Powell describes how he communicated with friends without going through State Department servers.
One of the more notable aspects of this year’s U.S. presidential race is the sheer amount of attention given to Hillary Clinton’s use of email while she served as secretary of state from 2009, with Republicans questioning whether she used proper security procedures. But what about the email habits of her predecessors in that role?
Democratic congressman Elijah Cummings has made public an exchange between Clinton and Republican Colin Powell, who served as secretary of state during the first term of president George W. Bush. In it, Powell answers two questions from Clinton as she prepares for her new role in January 2009: “What were the restrictions on your use of your blackberry?” and “Did you use it in your personal office?”
Powell describes how he communicated with friends without going through State Department servers. Here’s the first page:
Notably, Powell says:
I didn’t have a BlackBerry. What I did do was have a personal computer that was hooked up to a private phone line (sounds ancient.) So I could communicate with a wide range of friends directly without going through the State Department servers. I even used it to do business with some foreign leaders and some of the senior folks in the Department on their personal email accounts. I did the same thing on the road in hotels.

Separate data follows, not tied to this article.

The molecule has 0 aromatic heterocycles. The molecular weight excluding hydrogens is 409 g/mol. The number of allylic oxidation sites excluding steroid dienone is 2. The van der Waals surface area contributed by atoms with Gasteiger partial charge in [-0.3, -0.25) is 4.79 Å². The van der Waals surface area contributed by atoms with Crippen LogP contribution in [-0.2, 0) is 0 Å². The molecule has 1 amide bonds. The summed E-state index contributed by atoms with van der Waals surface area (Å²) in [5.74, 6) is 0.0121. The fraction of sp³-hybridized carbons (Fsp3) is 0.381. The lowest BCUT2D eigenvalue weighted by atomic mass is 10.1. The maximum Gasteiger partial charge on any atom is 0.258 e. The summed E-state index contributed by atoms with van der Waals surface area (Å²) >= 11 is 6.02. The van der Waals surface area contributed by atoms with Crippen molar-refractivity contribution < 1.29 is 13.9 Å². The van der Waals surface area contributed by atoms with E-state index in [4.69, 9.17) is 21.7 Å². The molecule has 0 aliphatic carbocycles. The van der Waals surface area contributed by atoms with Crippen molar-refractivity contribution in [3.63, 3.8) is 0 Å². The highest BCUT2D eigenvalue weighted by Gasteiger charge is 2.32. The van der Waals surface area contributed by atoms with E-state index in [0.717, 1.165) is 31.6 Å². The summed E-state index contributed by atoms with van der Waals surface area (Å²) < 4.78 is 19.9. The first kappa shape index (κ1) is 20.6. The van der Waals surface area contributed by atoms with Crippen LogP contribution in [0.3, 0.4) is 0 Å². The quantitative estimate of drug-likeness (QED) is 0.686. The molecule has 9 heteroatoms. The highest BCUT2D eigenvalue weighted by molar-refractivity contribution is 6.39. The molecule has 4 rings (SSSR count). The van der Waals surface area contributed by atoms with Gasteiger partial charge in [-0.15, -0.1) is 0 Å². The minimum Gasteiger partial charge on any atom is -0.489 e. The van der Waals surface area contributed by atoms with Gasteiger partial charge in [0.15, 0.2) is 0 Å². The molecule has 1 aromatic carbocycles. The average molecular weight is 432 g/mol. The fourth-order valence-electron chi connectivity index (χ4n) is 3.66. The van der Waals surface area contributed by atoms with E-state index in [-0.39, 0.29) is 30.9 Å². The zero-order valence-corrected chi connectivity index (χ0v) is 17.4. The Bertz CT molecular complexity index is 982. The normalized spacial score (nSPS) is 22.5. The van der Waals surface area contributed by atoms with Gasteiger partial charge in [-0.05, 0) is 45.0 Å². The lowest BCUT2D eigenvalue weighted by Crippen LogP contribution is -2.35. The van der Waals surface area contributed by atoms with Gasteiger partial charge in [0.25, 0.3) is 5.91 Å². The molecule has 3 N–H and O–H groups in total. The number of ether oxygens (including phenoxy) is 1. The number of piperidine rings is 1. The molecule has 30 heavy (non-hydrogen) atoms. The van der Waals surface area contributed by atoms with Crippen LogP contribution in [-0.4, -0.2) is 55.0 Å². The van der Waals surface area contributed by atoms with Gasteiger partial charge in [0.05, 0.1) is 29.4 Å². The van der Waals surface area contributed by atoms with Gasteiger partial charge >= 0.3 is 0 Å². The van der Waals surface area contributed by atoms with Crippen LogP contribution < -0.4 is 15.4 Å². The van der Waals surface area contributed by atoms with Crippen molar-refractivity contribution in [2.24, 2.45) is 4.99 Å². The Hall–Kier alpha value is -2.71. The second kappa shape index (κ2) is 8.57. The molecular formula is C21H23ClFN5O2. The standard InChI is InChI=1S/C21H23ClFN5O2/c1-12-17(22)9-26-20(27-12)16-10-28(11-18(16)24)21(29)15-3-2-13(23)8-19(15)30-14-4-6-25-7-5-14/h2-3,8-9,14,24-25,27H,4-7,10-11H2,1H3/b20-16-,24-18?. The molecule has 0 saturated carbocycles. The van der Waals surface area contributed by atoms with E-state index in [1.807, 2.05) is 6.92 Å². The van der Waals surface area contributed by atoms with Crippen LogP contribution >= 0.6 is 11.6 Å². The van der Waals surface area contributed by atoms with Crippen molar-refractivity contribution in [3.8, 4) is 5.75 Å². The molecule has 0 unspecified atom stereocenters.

In a statement, Cummings, a member of the investigative Committee on Oversight and Government Reform, gave his thoughts on what the exchange reveals:
This email exchange shows that Secretary Powell advised Secretary Clinton with a detailed blueprint on how to skirt security rules and bypass requirements to preserve federal records, although Secretary Clinton has made clear that she did not rely on this advice.
This email exchange also illustrates the longstanding problem that no Secretary of State ever used an official unclassified email account until the current Secretary of State.
The Republican obsession with Secretary Clinton has reached a fever pitch, and they have been using taxpayer resources to single her out in a desperate and abusive attempt to hurt her presidential campaign.
If Republicans were truly concerned with transparency, strengthening FOIA, and preserving federal records, they would be attempting to recover Secretary Powell’s emails from AOL, but they have taken no steps to do so despite the fact that this period — including the run-up to the Iraq War — was critical to our nation’s history.